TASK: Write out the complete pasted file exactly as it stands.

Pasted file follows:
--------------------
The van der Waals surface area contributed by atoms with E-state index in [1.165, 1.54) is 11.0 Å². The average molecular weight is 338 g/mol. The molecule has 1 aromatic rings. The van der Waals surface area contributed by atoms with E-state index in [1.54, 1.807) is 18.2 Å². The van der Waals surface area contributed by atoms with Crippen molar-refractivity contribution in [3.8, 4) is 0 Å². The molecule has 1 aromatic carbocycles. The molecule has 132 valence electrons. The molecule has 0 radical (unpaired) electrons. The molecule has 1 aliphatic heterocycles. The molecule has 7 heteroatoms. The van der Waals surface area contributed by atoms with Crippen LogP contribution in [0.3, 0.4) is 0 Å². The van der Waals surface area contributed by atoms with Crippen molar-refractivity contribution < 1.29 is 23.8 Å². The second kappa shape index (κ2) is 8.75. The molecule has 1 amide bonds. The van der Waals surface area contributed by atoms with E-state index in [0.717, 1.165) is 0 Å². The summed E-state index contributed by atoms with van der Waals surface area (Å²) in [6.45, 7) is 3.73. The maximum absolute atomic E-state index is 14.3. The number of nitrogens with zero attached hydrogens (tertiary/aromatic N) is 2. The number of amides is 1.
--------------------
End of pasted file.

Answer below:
The van der Waals surface area contributed by atoms with E-state index in [1.165, 1.54) is 11.0 Å². The average molecular weight is 338 g/mol. The molecule has 1 aromatic rings. The van der Waals surface area contributed by atoms with E-state index in [1.54, 1.807) is 18.2 Å². The van der Waals surface area contributed by atoms with Crippen molar-refractivity contribution in [3.8, 4) is 0 Å². The molecule has 1 aromatic carbocycles. The molecule has 132 valence electrons. The molecule has 0 radical (unpaired) electrons. The molecule has 1 aliphatic heterocycles. The molecule has 7 heteroatoms. The van der Waals surface area contributed by atoms with Crippen LogP contribution in [0.3, 0.4) is 0 Å². The van der Waals surface area contributed by atoms with Crippen molar-refractivity contribution < 1.29 is 23.8 Å². The second kappa shape index (κ2) is 8.75. The molecule has 1 amide bonds. The van der Waals surface area contributed by atoms with E-state index in [0.717, 1.165) is 0 Å². The summed E-state index contributed by atoms with van der Waals surface area (Å²) in [6.45, 7) is 3.73. The maximum absolute atomic E-state index is 14.3. The number of nitrogens with zero attached hydrogens (tertiary/aromatic N) is 2. The number of amides is 1.